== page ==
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2006 Corvette

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San Francisco: That late, great, lamented San Francisco band The Tubes satirically asked, “What Do You Want From Life?” One of my straight-faced answers would be “A Corvette Convertible!”

I am not normally a convertible guy, heck I am not even a Chevrolet guy but I challenge anyone to come up with a better, more fun sports car. Let’s start with the price, something that usually is at the end of a review. The 2006 Corvette Convertible lists for $53,070, which compared to Corvettes of old sounds like a ton of money, except when you factor in inflation and then compare a new ‘Vette to other vehicles of similar performance - $53,070 is one heck of a deal. Basically it’s the best sports car you can buy for the money today.

The current Corvette is one of the best looking ‘Vettes in some time to my eye. The nose of the car reminds me of a smile, while the rear kind of turns up as if ignoring those behind. I like that attitude. There are some who do not like the large, flat tail. I am not one of them. I like the little lip spoiler highlighted by the center high mounted stop light, the big, bold, and round stop lamps, and the four aluminum exhaust tips.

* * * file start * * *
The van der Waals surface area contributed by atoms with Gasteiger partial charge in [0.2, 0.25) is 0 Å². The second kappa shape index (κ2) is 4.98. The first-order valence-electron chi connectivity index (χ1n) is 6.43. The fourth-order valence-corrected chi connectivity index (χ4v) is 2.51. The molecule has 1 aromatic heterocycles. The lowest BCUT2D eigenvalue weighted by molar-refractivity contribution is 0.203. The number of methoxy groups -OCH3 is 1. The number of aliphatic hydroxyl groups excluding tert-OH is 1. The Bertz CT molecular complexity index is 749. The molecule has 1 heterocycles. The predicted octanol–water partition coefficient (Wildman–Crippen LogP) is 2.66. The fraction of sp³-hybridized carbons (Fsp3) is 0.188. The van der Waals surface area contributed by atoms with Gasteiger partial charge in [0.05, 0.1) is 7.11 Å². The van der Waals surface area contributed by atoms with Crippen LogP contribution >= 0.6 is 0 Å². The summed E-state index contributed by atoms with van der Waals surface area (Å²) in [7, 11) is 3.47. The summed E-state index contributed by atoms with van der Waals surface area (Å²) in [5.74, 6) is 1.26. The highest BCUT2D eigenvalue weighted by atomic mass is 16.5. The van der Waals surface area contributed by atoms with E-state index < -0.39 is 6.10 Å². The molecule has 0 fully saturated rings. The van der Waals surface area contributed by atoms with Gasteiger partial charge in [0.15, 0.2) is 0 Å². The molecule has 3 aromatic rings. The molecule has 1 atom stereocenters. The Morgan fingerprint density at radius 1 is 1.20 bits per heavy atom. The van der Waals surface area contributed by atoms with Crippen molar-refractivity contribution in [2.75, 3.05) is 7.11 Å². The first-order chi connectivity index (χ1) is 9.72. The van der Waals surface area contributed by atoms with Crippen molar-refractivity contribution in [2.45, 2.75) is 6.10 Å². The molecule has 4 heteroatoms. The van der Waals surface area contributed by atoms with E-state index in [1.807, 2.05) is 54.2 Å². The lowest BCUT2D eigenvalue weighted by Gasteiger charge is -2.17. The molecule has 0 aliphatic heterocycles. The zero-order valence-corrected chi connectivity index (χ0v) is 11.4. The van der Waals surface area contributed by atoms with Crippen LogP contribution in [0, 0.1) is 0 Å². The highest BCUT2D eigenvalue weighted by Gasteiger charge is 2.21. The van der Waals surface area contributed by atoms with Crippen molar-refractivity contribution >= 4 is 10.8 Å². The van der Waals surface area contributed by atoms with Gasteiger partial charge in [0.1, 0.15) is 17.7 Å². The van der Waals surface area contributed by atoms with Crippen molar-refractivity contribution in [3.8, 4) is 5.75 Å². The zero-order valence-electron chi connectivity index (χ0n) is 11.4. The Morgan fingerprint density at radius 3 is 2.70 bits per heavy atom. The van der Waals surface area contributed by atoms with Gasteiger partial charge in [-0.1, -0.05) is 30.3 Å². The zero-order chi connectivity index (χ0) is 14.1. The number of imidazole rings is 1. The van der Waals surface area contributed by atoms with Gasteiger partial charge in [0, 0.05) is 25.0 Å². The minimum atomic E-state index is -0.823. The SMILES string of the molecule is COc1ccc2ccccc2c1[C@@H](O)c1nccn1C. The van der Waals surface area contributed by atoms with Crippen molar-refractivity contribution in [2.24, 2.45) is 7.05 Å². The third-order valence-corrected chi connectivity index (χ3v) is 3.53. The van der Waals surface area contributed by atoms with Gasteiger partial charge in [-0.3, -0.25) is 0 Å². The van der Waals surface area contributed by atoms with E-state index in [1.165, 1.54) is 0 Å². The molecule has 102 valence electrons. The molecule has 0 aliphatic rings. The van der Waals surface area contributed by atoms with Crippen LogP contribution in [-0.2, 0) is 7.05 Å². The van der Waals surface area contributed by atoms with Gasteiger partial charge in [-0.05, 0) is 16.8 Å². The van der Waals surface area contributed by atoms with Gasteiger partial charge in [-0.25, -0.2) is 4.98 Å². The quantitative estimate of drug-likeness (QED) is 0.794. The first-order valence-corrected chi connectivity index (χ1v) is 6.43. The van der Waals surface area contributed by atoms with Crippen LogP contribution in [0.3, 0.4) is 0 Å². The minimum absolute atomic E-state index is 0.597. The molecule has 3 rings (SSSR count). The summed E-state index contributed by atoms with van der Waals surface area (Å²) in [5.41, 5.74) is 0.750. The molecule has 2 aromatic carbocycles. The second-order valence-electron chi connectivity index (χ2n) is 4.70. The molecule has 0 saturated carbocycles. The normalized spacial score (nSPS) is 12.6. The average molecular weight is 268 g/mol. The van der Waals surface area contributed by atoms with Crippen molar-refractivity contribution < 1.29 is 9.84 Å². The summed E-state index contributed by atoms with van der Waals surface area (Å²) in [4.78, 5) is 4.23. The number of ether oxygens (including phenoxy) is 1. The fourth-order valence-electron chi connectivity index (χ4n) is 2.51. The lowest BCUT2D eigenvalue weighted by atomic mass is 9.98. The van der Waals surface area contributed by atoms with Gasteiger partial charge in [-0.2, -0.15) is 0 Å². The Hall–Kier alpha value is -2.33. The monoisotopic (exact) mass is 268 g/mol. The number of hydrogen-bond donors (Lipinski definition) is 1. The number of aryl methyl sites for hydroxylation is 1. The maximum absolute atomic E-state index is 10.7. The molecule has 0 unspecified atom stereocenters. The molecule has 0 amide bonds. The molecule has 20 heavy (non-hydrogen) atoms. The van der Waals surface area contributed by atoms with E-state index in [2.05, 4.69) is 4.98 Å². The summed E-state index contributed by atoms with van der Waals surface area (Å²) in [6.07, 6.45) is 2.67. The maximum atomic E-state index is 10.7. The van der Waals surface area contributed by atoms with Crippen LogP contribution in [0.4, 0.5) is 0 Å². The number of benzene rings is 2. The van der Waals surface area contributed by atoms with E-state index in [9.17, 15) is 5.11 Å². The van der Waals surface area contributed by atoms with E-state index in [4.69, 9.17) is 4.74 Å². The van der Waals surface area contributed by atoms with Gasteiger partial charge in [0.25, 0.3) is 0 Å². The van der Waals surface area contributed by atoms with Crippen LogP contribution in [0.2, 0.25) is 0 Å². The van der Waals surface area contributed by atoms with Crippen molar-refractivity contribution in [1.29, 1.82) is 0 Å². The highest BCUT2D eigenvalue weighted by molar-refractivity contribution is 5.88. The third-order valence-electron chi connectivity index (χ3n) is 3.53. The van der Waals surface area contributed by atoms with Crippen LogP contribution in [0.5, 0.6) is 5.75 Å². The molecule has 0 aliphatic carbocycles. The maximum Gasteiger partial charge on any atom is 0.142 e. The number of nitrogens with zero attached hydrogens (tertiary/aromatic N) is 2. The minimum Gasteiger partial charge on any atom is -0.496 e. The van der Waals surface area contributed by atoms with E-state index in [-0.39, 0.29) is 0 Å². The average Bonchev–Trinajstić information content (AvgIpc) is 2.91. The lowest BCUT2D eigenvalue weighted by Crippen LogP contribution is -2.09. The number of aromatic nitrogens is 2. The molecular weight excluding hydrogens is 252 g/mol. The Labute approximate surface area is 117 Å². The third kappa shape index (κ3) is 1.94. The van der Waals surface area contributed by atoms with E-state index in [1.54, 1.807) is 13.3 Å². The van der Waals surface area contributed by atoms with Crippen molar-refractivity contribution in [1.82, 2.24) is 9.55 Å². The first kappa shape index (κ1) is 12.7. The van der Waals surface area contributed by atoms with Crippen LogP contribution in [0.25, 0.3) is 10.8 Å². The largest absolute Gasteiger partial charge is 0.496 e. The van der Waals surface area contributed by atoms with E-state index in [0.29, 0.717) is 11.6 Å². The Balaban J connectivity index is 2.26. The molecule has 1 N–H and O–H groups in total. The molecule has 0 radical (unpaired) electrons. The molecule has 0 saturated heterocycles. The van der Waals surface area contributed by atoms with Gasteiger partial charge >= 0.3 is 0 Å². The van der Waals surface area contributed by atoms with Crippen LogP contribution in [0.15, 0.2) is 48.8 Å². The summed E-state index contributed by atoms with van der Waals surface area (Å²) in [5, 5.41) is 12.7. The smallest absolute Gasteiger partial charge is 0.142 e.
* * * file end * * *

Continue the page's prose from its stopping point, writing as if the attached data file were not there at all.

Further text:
Inside the Corvette is a fine, no, just about perfect, two-place grand tourer. I am not sure why Chevrolet insists on calling the Corvette a sports car. The latest ‘Vette is without a doubt one of the world’s finest grand touring automobiles. It is not a Spartan sports car.

The “base” Convertible has six-way power adjustable leather seats; power everything, a great climate control system, sound system, etc. Trust me, you will be comfortable on the longest drives. Then when the drives are a little shorter, and much twistier, you will still feel right at home, snug and in control behind the wheel.

The standard convertible top is a manually operated version. I drove a ‘Vette with the power operated top. If you want maximum ease of operation opt for the power, otherwise stay with the manual and save a little weight. I could not find a listing for the difference but the convertible, at 3,199 lbs. is only twenty pounds more than the coupe.

Under the hood is the awesome, 6.0-liter V8, LS2 engine. What is so amazing about this engine? How about 400 hp and 400 lb-ft of torque from the all aluminum, 16-valve, over-head-valve engine? Mark my words, and I am not going out on a limb here, the LS series of engines will be remembered as one of the world’s greats.

Two transmissions are available; a manual 6-speed is standard, and an automatic 6-speed with “paddle” shifters on the steering wheel. I drove the automatic and I was very impressed, even though I am not a fan of paddle shifters (probably more me than the shifters; old dogs and new tricks type of problem).